When it was revealed last week that Ann Coulter had not been invited to speak at this year’s Conservative Political Action Conference, it seemed, at first glance, like a principled move, a decisive refutation of the nasty, degrading speech that is Coulter’s trademark. At CPAC 2007 Coulter famously used the word “faggot” in reference to John Edwards.
But at least one of the 6,000 conservatives expected to attend the D. C. conference isn’t buying it. “It’s all a fraud,” the conservative activist and longtime Coulter critic Daniel Borchers told me yesterday. “I think the entire thing shows a lack of character and integrity within the leadership of CPAC.” Borchers, who founded the Christian conservative newsletter BrotherWatch, is angry not only that Coulter will be attending CPAC this year, but also that, despite no official invitation from CPAC organizers, she will be delivering a speech during the conference—and that speech will be given in the same hotel ballroom as several CPAC events and is being put on by five organizations who are also cosponsors of CPAC.
In other words, Ann Coulter is speaking at CPAC this year.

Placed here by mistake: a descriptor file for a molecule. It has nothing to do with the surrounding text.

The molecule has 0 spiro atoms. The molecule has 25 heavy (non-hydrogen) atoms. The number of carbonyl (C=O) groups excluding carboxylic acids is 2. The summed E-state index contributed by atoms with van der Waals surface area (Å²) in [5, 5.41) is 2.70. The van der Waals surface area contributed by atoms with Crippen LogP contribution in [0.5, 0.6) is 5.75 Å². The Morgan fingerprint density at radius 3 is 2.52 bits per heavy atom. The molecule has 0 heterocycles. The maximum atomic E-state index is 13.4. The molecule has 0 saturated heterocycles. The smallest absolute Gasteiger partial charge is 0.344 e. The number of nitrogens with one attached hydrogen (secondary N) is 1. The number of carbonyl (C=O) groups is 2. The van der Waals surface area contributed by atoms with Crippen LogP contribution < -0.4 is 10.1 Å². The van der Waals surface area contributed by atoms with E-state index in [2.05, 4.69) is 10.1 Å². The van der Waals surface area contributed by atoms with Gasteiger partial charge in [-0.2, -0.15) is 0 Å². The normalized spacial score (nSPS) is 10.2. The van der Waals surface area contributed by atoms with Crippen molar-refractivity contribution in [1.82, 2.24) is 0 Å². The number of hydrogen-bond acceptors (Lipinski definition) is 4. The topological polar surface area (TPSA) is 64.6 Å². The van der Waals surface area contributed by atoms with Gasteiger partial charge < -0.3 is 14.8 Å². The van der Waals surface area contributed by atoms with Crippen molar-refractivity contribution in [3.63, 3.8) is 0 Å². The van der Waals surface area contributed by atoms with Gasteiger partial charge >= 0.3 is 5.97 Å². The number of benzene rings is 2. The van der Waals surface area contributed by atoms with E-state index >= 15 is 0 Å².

Her speech, which is being sponsored by, among others, Young America’s Foundation and the Clare Boothe Luce Policy Institute, is scheduled for 4:00 p.m. this Friday; later that evening, Coulter will attend a reception and host a book signing, both of which appear on the conference agenda.
“Within CPAC itself and within the American Conservative Union, which has the final say about everything at CPAC, there’s a split between those who favor her and those who oppose her,” says Borchers, who has been following this story for months. “What they have done in essence is to organize every other event at CPAC around her event.”
So is CPAC trying to have it both ways? No, said ACU president David Keene in a phone interview Tuesday. He also refuted Borcher’s claim that CPAC organized around Coulter’s speech. Keene said individual groups like Young America’s Foundation could rent rooms and invite whomever they like to speak during CPAC.
And why didn’t the conference offer Coulter an official speaking invitation, as in past years? “We just decided that, given the agenda and all that we had going on this year, there was not a reason to invite her.” Asked if the decision was related to the uproar Coulter’s remarks caused last year, Keene demurred. “The cosponsoring groups decided she was not high on their list,” Keene said. “She wasn’t suggested this year. That doesn’t mean she won’t be invited again next year.”
That is, if they still want her.
This post has been updated to reflect a change in the time of Coulter’s speech.